Newspaper of Evening Star, December 3, 1866, Page 1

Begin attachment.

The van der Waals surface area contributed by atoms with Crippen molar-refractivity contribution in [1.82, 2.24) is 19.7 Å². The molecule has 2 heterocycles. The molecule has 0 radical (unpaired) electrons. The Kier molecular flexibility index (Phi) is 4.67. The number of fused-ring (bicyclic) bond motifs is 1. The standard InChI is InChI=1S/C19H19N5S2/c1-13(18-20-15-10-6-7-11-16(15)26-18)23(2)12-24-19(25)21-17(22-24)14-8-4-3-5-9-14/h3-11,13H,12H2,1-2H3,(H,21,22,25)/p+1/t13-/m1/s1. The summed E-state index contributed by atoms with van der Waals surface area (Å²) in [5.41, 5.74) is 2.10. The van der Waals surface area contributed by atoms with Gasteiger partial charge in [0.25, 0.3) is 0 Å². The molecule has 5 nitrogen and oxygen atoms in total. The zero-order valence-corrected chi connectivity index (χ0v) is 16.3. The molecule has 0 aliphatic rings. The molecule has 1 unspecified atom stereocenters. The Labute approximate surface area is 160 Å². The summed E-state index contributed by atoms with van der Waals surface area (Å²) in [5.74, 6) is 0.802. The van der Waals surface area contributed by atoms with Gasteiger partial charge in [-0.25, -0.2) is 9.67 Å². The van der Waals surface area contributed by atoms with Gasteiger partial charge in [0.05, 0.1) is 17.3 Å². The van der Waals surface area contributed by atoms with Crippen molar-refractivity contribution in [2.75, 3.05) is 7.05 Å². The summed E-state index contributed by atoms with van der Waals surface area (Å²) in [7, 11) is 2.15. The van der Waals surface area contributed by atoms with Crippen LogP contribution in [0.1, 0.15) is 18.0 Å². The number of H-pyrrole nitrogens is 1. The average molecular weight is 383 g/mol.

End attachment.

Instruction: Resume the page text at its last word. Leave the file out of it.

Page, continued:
Newspaper of Evening Star dated December 3, 1866 Page 1